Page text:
In the Arts of the Contact Zone, Mary Louise Pratt has tried to explain the concepts of the contact zone , which she referred to as the space of colonial encounters . This social space that she speaks about is a stage where disparate cultures meet, clash, and grapple each other, often in highly asymmetrical relations of domination and subordination . Pratt aims to highlight these relations between the colonizer and the colonized in terms of copresence, interaction, interlocking understandings and practices . There often are conflicts of views and ideas; the very concept of existence maybe apprehended differently by the two involved subjects in the contact zone .The inability of the colonizer to comprehend the cultural sentiments or the intentional ignorance for selfish interests, towards the colonized subjects has often given rise to great revolutions and bitter revolts. To illustrate this idea, one might examine the colonial encounter between the British and the Indians.
The contact of two races so dissimlar in character, in culture, and institutions, as the English and the Indian, raises the problem of the contact of cultures in its most acute forms (Spear, 22). The problem in India was complicated by numerous factors. The strangeness of the environment, the differences in the national character of the two groups and the differences in the social and political institutions, were the few that played an important part. The English found the eastern environment very unusual. Their habits of daily life, their deit, dress, amusements, and all other social interests, recreations and amenities of life were completely foreign and had nothing to do with those of the Indians. Britain, at the time, was a growing nation in possession of the techniques, organization, and energy which would enable her to become a world power. She was in the midst of a political, social and economical transformation. Britain s transformation was of great importance to the development of new attitudes towards India.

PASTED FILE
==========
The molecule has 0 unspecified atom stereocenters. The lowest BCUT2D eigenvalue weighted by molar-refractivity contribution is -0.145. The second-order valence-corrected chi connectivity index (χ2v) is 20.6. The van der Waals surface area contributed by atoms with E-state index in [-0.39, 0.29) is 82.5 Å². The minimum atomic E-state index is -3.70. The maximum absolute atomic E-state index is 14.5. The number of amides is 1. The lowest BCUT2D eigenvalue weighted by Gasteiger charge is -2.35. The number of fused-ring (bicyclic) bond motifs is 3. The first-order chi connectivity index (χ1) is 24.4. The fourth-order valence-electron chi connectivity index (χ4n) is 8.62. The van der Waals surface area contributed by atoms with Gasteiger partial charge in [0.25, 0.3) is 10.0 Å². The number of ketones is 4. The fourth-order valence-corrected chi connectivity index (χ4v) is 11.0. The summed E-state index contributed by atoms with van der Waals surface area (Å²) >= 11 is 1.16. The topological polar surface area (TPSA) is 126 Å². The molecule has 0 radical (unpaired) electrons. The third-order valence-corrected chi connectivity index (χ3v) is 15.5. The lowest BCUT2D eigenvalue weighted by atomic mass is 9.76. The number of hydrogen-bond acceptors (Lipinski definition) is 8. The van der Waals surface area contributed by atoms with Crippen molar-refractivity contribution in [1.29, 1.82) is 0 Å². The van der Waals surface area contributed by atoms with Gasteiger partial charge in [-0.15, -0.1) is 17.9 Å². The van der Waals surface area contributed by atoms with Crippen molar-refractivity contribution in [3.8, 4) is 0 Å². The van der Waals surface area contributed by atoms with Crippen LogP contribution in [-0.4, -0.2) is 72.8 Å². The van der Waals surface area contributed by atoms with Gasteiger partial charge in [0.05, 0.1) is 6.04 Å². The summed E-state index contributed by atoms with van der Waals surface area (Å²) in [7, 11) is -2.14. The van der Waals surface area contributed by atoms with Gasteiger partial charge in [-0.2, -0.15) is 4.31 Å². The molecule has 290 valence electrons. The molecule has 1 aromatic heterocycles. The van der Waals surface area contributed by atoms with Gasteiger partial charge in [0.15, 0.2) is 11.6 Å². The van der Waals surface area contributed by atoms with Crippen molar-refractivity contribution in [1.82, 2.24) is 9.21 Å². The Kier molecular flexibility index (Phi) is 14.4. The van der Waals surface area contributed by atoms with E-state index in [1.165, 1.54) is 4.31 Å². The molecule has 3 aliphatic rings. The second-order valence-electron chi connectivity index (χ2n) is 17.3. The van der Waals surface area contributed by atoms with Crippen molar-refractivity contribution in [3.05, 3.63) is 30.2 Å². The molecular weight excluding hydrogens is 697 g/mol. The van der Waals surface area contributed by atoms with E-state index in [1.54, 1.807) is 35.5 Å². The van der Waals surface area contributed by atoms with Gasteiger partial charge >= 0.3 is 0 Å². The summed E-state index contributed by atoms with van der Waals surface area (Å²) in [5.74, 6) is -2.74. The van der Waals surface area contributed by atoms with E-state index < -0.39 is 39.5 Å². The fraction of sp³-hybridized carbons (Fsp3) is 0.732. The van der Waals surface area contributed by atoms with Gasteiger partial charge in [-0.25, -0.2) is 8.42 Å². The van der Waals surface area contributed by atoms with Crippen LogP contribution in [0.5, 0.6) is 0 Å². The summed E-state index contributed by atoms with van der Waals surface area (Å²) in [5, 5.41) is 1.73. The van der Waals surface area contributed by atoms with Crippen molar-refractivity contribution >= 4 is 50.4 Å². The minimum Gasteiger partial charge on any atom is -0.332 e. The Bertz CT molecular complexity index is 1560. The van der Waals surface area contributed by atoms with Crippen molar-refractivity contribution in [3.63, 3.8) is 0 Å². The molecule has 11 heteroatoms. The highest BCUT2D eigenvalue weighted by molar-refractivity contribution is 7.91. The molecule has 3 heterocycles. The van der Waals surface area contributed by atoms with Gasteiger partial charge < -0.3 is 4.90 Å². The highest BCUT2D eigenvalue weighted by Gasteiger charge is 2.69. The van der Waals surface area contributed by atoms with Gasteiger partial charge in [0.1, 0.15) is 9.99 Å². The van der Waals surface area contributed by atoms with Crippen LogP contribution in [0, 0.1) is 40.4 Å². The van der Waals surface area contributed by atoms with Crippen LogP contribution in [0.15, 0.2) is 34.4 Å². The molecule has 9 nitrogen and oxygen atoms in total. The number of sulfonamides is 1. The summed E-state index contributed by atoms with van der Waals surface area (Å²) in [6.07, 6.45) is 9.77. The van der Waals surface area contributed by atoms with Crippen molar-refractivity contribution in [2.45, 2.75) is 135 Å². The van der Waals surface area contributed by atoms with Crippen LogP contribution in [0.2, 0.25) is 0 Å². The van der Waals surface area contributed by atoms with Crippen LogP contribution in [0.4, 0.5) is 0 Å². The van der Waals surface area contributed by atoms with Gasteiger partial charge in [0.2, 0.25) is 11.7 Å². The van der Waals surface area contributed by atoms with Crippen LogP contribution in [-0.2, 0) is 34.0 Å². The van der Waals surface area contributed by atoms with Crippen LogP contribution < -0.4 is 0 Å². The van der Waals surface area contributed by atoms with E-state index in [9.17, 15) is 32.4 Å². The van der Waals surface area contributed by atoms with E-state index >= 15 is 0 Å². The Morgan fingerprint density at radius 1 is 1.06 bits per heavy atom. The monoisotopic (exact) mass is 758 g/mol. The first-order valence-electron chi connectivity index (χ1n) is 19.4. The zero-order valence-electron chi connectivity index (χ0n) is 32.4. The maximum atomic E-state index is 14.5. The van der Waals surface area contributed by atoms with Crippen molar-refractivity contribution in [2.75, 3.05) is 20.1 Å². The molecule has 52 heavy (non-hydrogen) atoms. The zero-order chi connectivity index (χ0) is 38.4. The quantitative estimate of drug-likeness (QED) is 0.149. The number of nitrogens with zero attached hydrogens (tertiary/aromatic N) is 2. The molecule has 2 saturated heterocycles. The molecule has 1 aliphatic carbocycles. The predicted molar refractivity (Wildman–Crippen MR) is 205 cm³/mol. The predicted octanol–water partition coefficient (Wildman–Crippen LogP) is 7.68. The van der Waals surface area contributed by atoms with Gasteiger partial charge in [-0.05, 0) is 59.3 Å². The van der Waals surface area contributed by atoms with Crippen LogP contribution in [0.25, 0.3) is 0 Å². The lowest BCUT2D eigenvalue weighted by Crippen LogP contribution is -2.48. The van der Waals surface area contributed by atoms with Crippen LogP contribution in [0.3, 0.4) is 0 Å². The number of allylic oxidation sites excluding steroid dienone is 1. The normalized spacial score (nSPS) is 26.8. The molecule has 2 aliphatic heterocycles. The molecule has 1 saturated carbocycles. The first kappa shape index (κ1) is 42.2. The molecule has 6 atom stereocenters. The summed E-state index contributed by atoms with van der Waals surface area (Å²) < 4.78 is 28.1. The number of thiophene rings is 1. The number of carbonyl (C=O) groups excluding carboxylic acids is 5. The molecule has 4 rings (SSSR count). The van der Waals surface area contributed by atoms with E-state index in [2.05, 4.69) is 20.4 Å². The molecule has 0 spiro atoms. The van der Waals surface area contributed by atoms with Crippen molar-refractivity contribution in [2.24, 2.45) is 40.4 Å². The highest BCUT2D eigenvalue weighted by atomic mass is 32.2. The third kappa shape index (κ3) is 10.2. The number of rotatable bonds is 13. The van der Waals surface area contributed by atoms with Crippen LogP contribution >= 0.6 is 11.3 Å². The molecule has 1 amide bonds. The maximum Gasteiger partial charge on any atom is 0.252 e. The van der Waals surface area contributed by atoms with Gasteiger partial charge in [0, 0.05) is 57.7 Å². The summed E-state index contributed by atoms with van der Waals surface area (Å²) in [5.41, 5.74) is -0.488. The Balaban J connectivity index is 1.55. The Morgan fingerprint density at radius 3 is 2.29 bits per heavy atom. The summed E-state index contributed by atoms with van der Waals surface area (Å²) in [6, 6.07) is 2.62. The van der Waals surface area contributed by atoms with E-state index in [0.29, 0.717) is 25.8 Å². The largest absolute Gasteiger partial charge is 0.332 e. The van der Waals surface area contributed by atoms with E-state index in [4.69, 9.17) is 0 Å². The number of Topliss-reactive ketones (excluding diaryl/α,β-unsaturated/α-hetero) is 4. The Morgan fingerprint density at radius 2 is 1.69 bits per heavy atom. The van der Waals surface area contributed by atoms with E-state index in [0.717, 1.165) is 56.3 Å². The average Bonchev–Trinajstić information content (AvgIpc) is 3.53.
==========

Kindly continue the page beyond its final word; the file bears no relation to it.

The designs of the English became more imperial and their attitude more haughty and aloof (George,44). The social gulf that existed between the diplomatic pundits and the English scholars began to widen. The attitude of the average Englishman changed from one of disapproval of Hindu superstitions and Mussalman bigotry and of philosophic and cultural interest in Hindu mythology, and of historical curiosity in Moguhal domination; into one of contempt for an inferior and conquered people (George, 44). The English had developed from the pettifogging traders quarreling over their seats in church, to imperial swashbucklers and large scale extortionists (Spear, 23). The British no longer relished the ways of commerce; their appetites , instead were whetted by conquest and prospects of plunder.
With the death of the Mughal Emperor, Aurangzib, saw the disintegration of the Mughal Empire. This left the country in a situation of political unrest and uncertainty. The British had an image of themselves as to be constitutional people and felt that they had every right to the country. They thought Indians were benighted heathen who must be saved from themselves. Hence, capitalizing on the situation in India, the British plunged into battle, and emerged victorious. Thus, established British rule over the state of India and its territories.